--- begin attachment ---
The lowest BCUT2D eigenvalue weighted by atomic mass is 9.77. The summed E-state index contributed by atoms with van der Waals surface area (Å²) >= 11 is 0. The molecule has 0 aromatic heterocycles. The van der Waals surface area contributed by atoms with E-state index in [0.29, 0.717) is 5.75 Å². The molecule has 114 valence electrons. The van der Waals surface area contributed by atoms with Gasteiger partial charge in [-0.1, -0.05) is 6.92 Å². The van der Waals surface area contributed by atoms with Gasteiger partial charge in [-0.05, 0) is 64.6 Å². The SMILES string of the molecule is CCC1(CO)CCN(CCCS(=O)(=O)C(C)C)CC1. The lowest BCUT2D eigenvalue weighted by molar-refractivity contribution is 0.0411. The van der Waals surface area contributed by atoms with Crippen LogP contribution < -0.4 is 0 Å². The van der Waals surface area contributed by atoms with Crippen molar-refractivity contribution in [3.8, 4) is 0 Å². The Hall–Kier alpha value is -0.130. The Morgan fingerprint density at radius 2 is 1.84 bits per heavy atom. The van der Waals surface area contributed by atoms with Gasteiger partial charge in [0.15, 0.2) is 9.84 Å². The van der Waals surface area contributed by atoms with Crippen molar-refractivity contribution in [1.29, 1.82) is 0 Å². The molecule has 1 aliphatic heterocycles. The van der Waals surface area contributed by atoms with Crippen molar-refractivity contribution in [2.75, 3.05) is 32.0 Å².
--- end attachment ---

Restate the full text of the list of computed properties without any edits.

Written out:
The lowest BCUT2D eigenvalue weighted by atomic mass is 9.77. The summed E-state index contributed by atoms with van der Waals surface area (Å²) >= 11 is 0. The molecule has 0 aromatic heterocycles. The van der Waals surface area contributed by atoms with E-state index in [0.29, 0.717) is 5.75 Å². The molecule has 114 valence electrons. The van der Waals surface area contributed by atoms with Gasteiger partial charge in [-0.1, -0.05) is 6.92 Å². The van der Waals surface area contributed by atoms with Gasteiger partial charge in [-0.05, 0) is 64.6 Å². The SMILES string of the molecule is CCC1(CO)CCN(CCCS(=O)(=O)C(C)C)CC1. The lowest BCUT2D eigenvalue weighted by molar-refractivity contribution is 0.0411. The van der Waals surface area contributed by atoms with Crippen LogP contribution < -0.4 is 0 Å². The van der Waals surface area contributed by atoms with Crippen molar-refractivity contribution in [3.8, 4) is 0 Å². The Hall–Kier alpha value is -0.130. The Morgan fingerprint density at radius 2 is 1.84 bits per heavy atom. The van der Waals surface area contributed by atoms with Gasteiger partial charge in [0.15, 0.2) is 9.84 Å². The van der Waals surface area contributed by atoms with Crippen molar-refractivity contribution in [1.29, 1.82) is 0 Å². The molecule has 1 aliphatic heterocycles. The van der Waals surface area contributed by atoms with Crippen molar-refractivity contribution in [2.75, 3.05) is 32.0 Å².